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Am Fam Physician. 2018;97(11):753-754

Author disclosure: No relevant financial affiliations.

An eight-month-old infant presented to the emergency department with a prolonged episode of left upper and lower extremity shaking and eye deviation. The day before, he had developed nasal congestion and a cough but no fever. The infant was delivered at term, and had thrombocytopenia with facial and chest petechiae at birth that improved without intervention. He was developmentally delayed and unable to sit without support, although he could roll over. The remainder of his medical history was unremarkable.

On physical examination, he was febrile (101.9°F [38.8°C]) and drowsy but nontoxic in appearance. He had diffuse hypotonia, diminished patellar deep tendon reflexes, truncal instability, and head lag. There was no rash. Complete blood count and chemistry panel findings were normal, except for hyponatremia (sodium level of 133 mEq per L [133 mmol per L]). Computed tomography of the head showed periventricular calcifications but no hydrocephalus (Figure 1).


Based on the patient's history, physical examination, and imaging findings, which one of the following is the most likely diagnosis?


The answer is B: congenital cytomegalovirus (CMV) infection. The differential diagnosis for intracranial calcifications is broad. Calcifications associated with congenital CMV infection are predominantly periventricular because of germinal matrix damage, which leads to white matter atrophy, ventriculomegaly, and neuronal migration anomalies.13 Occuring in 0.2% to 2.0% of pregnancies, CMV infection is the most common congenital infection in the United States.4 Congenital CMV is acquired by transplacental passage of the virus, through the genital tract at birth, or by ingesting infected human milk. Only 10% of neonates with congenital CMV infection are symptomatic at birth, but possible symptoms include petechiae, purpura, jaundice, hepatosplenomegaly, intrauterine growth restriction, microcephaly, seizures, retinitis, thrombocytopenia, developmental delay, or hypotonia.5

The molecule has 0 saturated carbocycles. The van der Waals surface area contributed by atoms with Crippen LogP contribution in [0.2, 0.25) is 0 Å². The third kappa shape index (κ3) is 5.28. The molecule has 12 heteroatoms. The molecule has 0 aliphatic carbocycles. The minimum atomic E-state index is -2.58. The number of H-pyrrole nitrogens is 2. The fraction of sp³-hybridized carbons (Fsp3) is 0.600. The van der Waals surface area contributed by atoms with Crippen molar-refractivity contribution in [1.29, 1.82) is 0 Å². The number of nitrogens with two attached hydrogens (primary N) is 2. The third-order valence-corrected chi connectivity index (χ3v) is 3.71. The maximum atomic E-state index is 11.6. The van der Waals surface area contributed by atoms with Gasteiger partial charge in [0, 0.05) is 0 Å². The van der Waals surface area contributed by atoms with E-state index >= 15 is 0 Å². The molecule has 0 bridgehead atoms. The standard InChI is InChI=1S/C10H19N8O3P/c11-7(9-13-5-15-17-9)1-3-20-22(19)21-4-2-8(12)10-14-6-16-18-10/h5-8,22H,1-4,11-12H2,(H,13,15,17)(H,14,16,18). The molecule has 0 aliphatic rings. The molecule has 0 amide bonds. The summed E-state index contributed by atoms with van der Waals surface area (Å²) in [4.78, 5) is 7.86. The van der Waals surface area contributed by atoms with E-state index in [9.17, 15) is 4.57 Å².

Congenital CMV infection is confirmed with culture or polymerase chain reaction testing that is positive for the virus in body fluids, typically urine or saliva, within three weeks of birth.6 Symptomatic infants are treated within the first month of life with oral valganciclovir (Valcyte) for six months.7 Treatment is not typically indicated for mild or asymptomatic infections with isolated sensorineural hearing loss.6 Because of hearing loss, audiology testing should be done every six months for the first three years.6 Children with congenital CMV infection should have an ophthalmologic examination and routine developmental assessments.

Aicardi-Goutières syndrome is an early-onset leukoencephalopathy presenting as developmental regression, microcephaly, fevers, and abnormal muscle movements. Affected newborns may exhibit thrombocytopenia, hepatosplenomegaly, and neurologic abnormalities, which can mimic congenital infections. Neuroimaging reveals frontotemporal white matter changes, cerebra l atrophy, and intracrania l punctate calcifications of the basal ganglia.8

Congenital lymphocy tic choriomeningitis virus infection also affects the germinal matrix, leading to periventricular calcifications; however, lymphocytic choriomeningitis virus infection often causes hydrocephalus because of inflammation and obstruction of the cerebral aqueduct.2,9 The condition can lead to macrocephaly or microcephaly, cerebral palsy, seizures, or intellectual disability. Chorioretinitis occurs in virtually all cases of congenital lymphocytic choriomeningitis virus infection.9

Congenital toxoplasmosis infection produces a triad of hydrocephalus, chorioretinitis, and intracranial calcifications. The nodular calcifications seen on computed tomography are randomly distributed throughout the brain parenchyma. Microcephaly, hepatosplenomegaly, petechiae, jaundice, and seizures may occur.

ConditionClinical featuresImaging findings
Aicardi-Goutières syndromeDevelopmental regression, microcephaly, fevers, abnormal movementsFrontotemporal white matter changes, cerebral atrophy, intracranial punctate calcifications of the basal ganglia
Congenital cytomegalovirus infectionPetechiae, purpura, jaundice, hepatosplenomegaly, intrauterine growth restriction, microcephaly, seizures, retinitis, thrombocytopenia, developmental delay, or hypotoniaPeriventricular calcifications, white matter atrophy, ventriculomegaly, neuronal migration anomalies
Congenital lymphocytic choriomeningitis virus infectionChorioretinitis, macrocephaly or microcephaly, cerebral palsy, seizures, intellectual disabilityPeriventricular calcifications, obstructive hydrocephalus
Congenital toxoplasmosisClassic triad of hydrocephalus, chorioretinitis, and intracranial calcifications; microcephaly, hepatosplenomegaly, petechiae, jaundice, seizuresHydrocephalus, randomly distributed parenchymal calcifications

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This series is coordinated by John E. Delzell Jr., MD, MSPH, associate medical editor.

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